Jordan fears striking teachers will inspire new wave of widespread protest
Talks between Jordan's government and the national teachers' union have so far failed to reach a resolution, as a strike entered its third day with the government seemingly unwilling to grant a salary increase it had promised teachers almost five years ago.
On Monday, Jordan's minister of education, Walid Maani, met with Naser Nawasreh, the deputy head of the country's teachers' union. But the two failed to resolve a teachers' strike over pay, which entered its third day on Tuesday.
Many had hoped that the three-hour meeting, held at the home of Ibrahim Badour, the head of the parliamentary education committee, would end the crisis involving 86,000 government teachers.
Having begun striking on Sunday morning, the teachers are demanding a 50 percent increase in their salaries, which was agreed upon in 2014.
Rather than a general increase, the government insists that only professional performance will be rewarded with more money.
In a statement published on its official Facebook account on Saturday, the Jordanian Teachers' Association (JTA) - also known as Jordan's Teachers' Syndicate - said the "open-ended" strike would begin on Sunday and continue until the increase was granted by the government.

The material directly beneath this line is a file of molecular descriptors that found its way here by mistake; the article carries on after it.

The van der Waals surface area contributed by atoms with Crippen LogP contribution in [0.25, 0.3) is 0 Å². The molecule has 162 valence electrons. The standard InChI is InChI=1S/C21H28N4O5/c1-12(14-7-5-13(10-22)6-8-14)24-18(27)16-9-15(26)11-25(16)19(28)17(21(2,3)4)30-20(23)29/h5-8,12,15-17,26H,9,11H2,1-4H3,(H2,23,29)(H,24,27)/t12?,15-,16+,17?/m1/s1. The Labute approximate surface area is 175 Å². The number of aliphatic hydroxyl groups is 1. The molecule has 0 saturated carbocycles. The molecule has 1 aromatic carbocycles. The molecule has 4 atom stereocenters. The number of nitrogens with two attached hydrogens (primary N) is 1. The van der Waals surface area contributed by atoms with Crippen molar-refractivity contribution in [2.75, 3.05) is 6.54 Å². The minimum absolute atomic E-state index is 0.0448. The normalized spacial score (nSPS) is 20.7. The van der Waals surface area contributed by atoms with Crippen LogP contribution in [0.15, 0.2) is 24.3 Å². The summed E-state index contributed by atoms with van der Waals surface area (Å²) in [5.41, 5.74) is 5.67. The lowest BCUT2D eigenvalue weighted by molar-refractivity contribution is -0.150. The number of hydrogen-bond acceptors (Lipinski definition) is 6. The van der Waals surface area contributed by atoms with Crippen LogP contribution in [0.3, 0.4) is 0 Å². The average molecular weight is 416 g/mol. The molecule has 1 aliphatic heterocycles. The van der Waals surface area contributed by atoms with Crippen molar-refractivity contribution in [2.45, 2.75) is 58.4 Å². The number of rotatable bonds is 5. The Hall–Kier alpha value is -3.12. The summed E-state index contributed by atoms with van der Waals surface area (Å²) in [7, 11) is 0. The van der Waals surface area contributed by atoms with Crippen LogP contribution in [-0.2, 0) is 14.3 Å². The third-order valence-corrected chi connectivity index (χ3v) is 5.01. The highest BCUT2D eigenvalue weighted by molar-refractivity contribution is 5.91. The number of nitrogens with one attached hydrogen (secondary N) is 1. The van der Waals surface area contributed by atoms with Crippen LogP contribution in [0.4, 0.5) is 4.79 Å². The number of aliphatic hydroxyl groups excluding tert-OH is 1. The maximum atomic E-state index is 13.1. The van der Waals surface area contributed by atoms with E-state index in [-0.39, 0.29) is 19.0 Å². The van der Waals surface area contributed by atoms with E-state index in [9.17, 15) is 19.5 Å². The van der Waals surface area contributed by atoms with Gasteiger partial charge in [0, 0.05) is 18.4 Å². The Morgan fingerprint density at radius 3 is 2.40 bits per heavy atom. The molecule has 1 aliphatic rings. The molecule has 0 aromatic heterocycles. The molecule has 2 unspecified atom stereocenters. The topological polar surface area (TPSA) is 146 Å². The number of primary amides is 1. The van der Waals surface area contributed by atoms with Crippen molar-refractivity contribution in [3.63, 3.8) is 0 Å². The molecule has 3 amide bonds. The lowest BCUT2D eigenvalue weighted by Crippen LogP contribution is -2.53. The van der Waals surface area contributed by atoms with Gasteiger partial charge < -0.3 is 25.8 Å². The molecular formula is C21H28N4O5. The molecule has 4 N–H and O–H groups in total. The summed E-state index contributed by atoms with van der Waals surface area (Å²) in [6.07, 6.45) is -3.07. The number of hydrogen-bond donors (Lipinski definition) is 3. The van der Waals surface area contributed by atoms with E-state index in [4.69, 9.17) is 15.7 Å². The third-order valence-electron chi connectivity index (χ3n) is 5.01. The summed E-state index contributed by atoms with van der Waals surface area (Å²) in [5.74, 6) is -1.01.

The statement directed teachers across the country to attend official working hours but not enter classrooms or carry out official duties.
Nawasrah said the strike action was also a response to the authorities' handling of demonstrations on Thursday, when thousands were prevented from marching towards Prime Minister Omar al-Razzaz's office by security forces.
Protesters had gathered near the government headquarters in the capital Amman amid a heavy security presence.
Tear gas was then used to disperse parts of the crowd amid confrontations with police.
Forced to work at night
In a live broadcast on his Facebook page, Nawasreh said that the government had failed to make a credible offer during the talks.
"They didn't talk about the teachers' raise of 50 percent. Instead they want to avoid our demands and as a result the strike will continue until we get our pay raise."
If the teachers continue to insist on the pay rise, which was promised by the government of Abdullah Ensour in 2014, it is estimated that it would cost the Jordanian treasury $157m, which the government says is not available.
'They want to avoid our demands and as a result the strike will continue until we get our pay raise'
- Naser Nawasreh, union official
The average salary of a Jordanian teacher is $565 a month, the purchasing power of which has been depleted because of inflation and new taxes that have been levied over recent years.
Speaking to Middle East Eye, Hisham Haisieh, a teacher from the Sahab area south of Amman, said: "Teachers face a difficult economic situation which often forces them to work at night.
"The pay rise would raise the base salary of a teacher by about $200, plus it will increase the take home pay of the teacher by between $50 to $211 in additional raises based on experience and the grade of the teacher.”